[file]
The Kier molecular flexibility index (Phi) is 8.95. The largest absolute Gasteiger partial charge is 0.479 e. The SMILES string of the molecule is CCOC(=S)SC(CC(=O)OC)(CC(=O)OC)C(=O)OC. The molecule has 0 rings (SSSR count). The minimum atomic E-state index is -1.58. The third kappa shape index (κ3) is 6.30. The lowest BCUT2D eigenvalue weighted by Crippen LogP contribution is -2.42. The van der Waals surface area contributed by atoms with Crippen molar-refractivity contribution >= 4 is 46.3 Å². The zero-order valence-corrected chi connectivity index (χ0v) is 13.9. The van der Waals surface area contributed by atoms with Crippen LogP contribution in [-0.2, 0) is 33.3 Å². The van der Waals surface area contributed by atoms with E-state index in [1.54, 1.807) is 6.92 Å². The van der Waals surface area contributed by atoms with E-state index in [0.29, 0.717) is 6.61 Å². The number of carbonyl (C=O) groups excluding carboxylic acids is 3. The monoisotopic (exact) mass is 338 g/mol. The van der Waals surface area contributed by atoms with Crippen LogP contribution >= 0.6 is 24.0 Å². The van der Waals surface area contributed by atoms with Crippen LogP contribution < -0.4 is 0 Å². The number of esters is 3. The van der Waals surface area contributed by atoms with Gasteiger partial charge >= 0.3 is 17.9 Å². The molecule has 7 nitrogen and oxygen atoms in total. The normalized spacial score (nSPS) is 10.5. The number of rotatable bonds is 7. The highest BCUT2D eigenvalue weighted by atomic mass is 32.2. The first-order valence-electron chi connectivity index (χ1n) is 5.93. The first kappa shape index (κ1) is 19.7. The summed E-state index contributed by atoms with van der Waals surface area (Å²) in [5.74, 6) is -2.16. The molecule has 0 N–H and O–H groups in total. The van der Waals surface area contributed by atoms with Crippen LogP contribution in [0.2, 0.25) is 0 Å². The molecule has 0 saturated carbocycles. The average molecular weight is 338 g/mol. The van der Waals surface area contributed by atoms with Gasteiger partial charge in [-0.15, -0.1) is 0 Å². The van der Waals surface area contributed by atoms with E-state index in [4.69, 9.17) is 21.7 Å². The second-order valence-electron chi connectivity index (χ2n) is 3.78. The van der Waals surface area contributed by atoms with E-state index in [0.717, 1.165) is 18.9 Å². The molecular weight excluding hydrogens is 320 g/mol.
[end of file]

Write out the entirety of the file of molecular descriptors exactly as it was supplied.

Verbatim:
The Kier molecular flexibility index (Phi) is 8.95. The largest absolute Gasteiger partial charge is 0.479 e. The SMILES string of the molecule is CCOC(=S)SC(CC(=O)OC)(CC(=O)OC)C(=O)OC. The molecule has 0 rings (SSSR count). The minimum atomic E-state index is -1.58. The third kappa shape index (κ3) is 6.30. The lowest BCUT2D eigenvalue weighted by Crippen LogP contribution is -2.42. The van der Waals surface area contributed by atoms with Crippen molar-refractivity contribution >= 4 is 46.3 Å². The zero-order valence-corrected chi connectivity index (χ0v) is 13.9. The van der Waals surface area contributed by atoms with Crippen LogP contribution in [-0.2, 0) is 33.3 Å². The van der Waals surface area contributed by atoms with E-state index in [1.54, 1.807) is 6.92 Å². The van der Waals surface area contributed by atoms with E-state index in [0.29, 0.717) is 6.61 Å². The number of carbonyl (C=O) groups excluding carboxylic acids is 3. The monoisotopic (exact) mass is 338 g/mol. The van der Waals surface area contributed by atoms with Crippen LogP contribution >= 0.6 is 24.0 Å². The van der Waals surface area contributed by atoms with Crippen LogP contribution < -0.4 is 0 Å². The number of esters is 3. The van der Waals surface area contributed by atoms with Gasteiger partial charge >= 0.3 is 17.9 Å². The molecule has 7 nitrogen and oxygen atoms in total. The normalized spacial score (nSPS) is 10.5. The number of rotatable bonds is 7. The highest BCUT2D eigenvalue weighted by atomic mass is 32.2. The first-order valence-electron chi connectivity index (χ1n) is 5.93. The first kappa shape index (κ1) is 19.7. The summed E-state index contributed by atoms with van der Waals surface area (Å²) in [5.74, 6) is -2.16. The molecule has 0 N–H and O–H groups in total. The van der Waals surface area contributed by atoms with Crippen LogP contribution in [0.2, 0.25) is 0 Å². The molecule has 0 saturated carbocycles. The average molecular weight is 338 g/mol. The van der Waals surface area contributed by atoms with Gasteiger partial charge in [-0.15, -0.1) is 0 Å². The van der Waals surface area contributed by atoms with E-state index in [4.69, 9.17) is 21.7 Å². The second-order valence-electron chi connectivity index (χ2n) is 3.78. The van der Waals surface area contributed by atoms with E-state index in [0.717, 1.165) is 18.9 Å². The molecular weight excluding hydrogens is 320 g/mol.